New Lease Requirements for Construction Companies

By Doug K. Nickerson, CPA, CCA, Partner

New Lease Requirements for Construction Companies

Embedded Lease Requirements for Private Construction Companies (ASC Topic 842)

Private company construction entities are now required to adopt ASC 842 – Leases effective January 1, 2022, with first reporting period generally as of December 31, 2022. Many construction entities have been actively compiling a list of their traditional lease agreements, for example: office, warehouses, equipment, etc. for analysis under this new standard. However, a significant challenge under ASC 842 will be the requirement to identify and account for “embedded leases” that could exist in other types of agreements (non-traditional lease agreements). An embedded lease is a contract for the use of an asset that meets all the same criteria that qualifies it as a leased asset under ASC 842. While the concept of embedded leases also existed under ASC 840 (previous guidance), identification of these arrangements was not as critical as generally the accounting treatment under these contracts did not vary significantly from other operating leases, i.e., expensed as incurred.

Common areas of embedded leases may include an of the following arrangements: information technology contracts, cable and satellite services, advertising arrangements (billboards), transportation and delivery services, service contracts, contract manufacturing arrangements, or joint-operating agreements. Contracts common to construction entities include agreements for scaffolding, cranes, dumpsters, temporary fencing, and trailers.

Some practical considerations to assist in identifying potential embedded leases:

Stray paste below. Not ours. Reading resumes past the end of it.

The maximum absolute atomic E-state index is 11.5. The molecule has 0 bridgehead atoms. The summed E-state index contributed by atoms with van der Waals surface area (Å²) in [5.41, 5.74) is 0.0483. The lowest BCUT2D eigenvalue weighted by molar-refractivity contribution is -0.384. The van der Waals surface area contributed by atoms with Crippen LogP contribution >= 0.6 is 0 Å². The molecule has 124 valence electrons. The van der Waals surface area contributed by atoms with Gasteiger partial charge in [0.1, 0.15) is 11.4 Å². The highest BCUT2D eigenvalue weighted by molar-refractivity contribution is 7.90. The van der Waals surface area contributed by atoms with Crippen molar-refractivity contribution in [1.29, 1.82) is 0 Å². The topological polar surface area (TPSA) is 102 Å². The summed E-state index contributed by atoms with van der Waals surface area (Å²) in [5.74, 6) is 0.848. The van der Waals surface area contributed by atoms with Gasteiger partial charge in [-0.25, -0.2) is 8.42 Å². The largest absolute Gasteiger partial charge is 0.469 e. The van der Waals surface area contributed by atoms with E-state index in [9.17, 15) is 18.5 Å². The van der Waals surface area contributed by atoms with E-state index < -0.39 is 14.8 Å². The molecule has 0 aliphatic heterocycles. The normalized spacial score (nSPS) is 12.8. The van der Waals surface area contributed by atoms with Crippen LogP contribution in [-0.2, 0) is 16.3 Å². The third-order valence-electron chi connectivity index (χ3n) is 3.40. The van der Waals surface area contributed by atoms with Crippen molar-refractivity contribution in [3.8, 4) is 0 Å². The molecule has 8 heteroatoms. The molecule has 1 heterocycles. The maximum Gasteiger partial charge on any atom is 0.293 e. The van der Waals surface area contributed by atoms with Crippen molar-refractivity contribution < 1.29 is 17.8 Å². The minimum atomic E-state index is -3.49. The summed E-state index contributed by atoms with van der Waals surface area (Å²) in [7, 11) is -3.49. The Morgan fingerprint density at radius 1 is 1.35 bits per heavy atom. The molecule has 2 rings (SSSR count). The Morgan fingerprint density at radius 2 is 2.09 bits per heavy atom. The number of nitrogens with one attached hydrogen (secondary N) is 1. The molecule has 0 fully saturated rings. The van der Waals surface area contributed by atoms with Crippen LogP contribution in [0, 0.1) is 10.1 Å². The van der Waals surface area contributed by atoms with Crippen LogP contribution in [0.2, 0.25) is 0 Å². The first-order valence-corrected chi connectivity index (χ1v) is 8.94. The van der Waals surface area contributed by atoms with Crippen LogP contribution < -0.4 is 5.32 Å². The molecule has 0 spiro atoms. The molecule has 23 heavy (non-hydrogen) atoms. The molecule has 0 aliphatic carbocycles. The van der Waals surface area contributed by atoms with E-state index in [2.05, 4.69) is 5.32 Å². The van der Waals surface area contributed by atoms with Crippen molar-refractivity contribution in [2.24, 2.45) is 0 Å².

• Gather all service-type or non-traditional lease (i.e., agreements that do not state or contain the term “lease” in the document) contracts and review for embedded leases.
  • Reviewing expense activity in the general ledger can help identify expenses that may require further analysis as payments that recur on a monthly or quarterly basis are often indicative of a leasing arrangement.
  • A physical inspection can be performed of offices or job sites to identify assets that have not been identified by the entity as leased.
  • Review of subcontractor agreements as potential leases.

Subcontractor agreements that could contain potential leases for consideration

Examples include:

  • Cranes – most likely a lease as there is no right of substitution. Need to consider any non-lease components (operator) and how to quantify.
  • Scaffolding – most likely a lease as there is no right of substitution once delivered/installed on the site.
  • Portable toilets – probably not a lease and there could be periodic substitution.
  • Temporary fencing – most likely a lease as there is no right of substitution once delivered/installed on the site.

Closing thoughts

Two final points to consider when assessing embedded leases under ASC 842:

  • For leases with a term of 12 months or less, a lessee is permitted to make an accounting policy election by class of underlying asset not to recognize lease assets and lease liabilities.
  • For leases that are quantitively and qualitatively immaterial to the financial statements, a lessee should consider whether accounting under ASC 842 is necessary.

If a lessee makes either of these elections, it should continue to recognize lease expense for such leases generally on a straight-line basis over the lease term.

Questions on proper adoption of the new lease requirements for your construction business? Contact your Keiter Opportunity Advisor.


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About the Author

Doug K. Nickerson

Doug K. Nickerson, CPA, CCA, Partner

Doug shares his real estate and construction accounting insights with his clients to help them achieve their financial goals. Doug is the leader of Keiter’s Construction Industry team and is a member of Keiter’s Real Estate, Healthcare & Medical Services, and Manufacturing Industry teams. Doug has over 18 years of experience in corporate accounting and public accounting providing audit and consulting services.

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The information contained within this article is provided for informational purposes only and is current as of the date published. Online readers are advised not to act upon this information without seeking the service of a professional accountant, as this article is not a substitute for obtaining accounting, tax, or financial advice from a professional accountant.


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